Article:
According to provisional figures released by the US Centers for Disease Control (CDC) The United States saw a 26% spike in alcohol-induced deaths in 2020.
The corona pandemic is likely to blame with lockdown conditions leading many heavier drinkers into greater levels of drinking at home. This is often due to isolation and feelings of hopelessness.
Excessive alcohol use is responsible for more than 95,000 deaths in the United States each year. These preventable losses of life can also be attributed to an average 29-year shortened lifespan. The economic impact is estimated to cost just under Two Hundred Fifty Billion dollars ($250,000,000,000).
Alcohol kills more than half of its users through various types of cancer and liver disease. The damage done by alcohol is not limited to long-term health issues. It also has short-term effects that can lead many people to die young. Some of the short-term health effects include suicide, motor vehicle crashes, or overdose (in addition to alcohol).
What can I do to stop drinking?
For those seeking to stop or moderate drinking in New Hampshire, it’s recommended that men drink 2 or fewer drinks per day and women drink one drink, or less, per day. If you find it difficult to stop, especially over longer periods of time, it may be time for treatment. For many of us, the most difficult part of getting help is asking for it.
The NIH (National Institutes of Health) reports that former abusers who abstain from alcohol for several months to a year may experience partial correction of some structural changes. The effects typically peak and are maintained after 5-7 years, although the most salient occur within the first 12 months when one quits drinking entirely. The simplest way to maintain these healthy changes for persons with alcohol use disorder is to never return to alcohol consumption, but this is not always easy.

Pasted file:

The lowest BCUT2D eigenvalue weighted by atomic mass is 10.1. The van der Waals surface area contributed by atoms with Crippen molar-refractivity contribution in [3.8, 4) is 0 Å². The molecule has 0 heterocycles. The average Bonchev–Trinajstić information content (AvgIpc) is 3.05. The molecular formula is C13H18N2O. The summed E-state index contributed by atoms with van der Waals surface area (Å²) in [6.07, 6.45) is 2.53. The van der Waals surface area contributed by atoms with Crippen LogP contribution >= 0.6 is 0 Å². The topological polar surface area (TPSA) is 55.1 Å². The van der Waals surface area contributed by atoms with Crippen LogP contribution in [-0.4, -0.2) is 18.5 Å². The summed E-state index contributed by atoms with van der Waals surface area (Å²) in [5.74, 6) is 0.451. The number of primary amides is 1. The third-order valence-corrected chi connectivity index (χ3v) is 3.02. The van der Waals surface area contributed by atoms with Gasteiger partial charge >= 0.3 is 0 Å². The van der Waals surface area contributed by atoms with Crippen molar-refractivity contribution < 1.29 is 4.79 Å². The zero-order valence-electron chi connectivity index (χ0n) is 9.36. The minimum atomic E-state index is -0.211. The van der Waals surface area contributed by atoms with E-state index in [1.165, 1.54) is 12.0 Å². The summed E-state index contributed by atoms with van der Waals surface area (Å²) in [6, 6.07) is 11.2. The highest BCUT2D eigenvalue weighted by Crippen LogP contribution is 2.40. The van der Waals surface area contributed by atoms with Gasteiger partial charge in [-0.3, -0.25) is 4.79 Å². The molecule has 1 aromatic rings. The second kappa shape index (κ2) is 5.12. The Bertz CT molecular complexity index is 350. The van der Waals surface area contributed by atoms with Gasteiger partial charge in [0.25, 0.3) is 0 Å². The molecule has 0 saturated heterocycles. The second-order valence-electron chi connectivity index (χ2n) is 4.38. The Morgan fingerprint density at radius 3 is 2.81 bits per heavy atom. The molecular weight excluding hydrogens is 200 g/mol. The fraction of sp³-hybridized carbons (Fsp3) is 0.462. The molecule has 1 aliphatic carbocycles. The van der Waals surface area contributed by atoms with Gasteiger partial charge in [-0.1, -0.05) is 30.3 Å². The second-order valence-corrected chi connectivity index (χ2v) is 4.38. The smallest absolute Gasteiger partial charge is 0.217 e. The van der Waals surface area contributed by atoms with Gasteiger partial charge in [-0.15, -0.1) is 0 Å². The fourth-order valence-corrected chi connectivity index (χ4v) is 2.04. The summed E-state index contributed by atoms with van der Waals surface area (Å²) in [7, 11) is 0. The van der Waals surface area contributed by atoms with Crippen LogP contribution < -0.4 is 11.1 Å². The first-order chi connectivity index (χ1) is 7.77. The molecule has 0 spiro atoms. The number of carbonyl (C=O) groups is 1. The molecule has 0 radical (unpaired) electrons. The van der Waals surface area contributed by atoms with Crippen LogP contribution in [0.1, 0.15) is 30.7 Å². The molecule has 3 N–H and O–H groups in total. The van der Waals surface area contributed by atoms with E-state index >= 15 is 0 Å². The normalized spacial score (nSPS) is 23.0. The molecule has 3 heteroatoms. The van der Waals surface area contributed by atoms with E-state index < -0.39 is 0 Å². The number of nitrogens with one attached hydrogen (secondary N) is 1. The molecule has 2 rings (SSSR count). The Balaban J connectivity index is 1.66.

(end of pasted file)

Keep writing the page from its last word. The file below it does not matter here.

The National Institute on Alcohol Abuse and Alcoholism (NIAAA) suggests that the following steps can be helpful:
- Put it in writing – There are many benefits to cutting back on your drinking and you can list them for motivation. For starters— feeling healthier and sleep better. Improved relationships with friends and family members and better job performance.
- Set a drinking goal — Goals are a good thing. To avoid the negative impacts of alcohol on your health, it’s important that you don’t exceed one or two standard drinks per day.
- Keep a diary of your drinking — A great way to get healthier and stay that way! After four weeks of monitoring your drinking habits, you should take note of changes. You can also compare this information with the goals you set. Is it working?
- Don’t keep alcohol in your house — Not drinking alcohol at home can help you limit your intake.
- Drink Slowly – Don’t drink if you haven’t eaten. If you’re looking to cut down on the amount of alcohol in your system, drink some water or juice after consuming an alcoholic beverage.
- Pick alcohol-free days – Decide not to drink a few days per week. A great way to drink less is to take a break from alcohol. Imagine the physical and emotional benefits of taking a few weeks or months off from alcohol.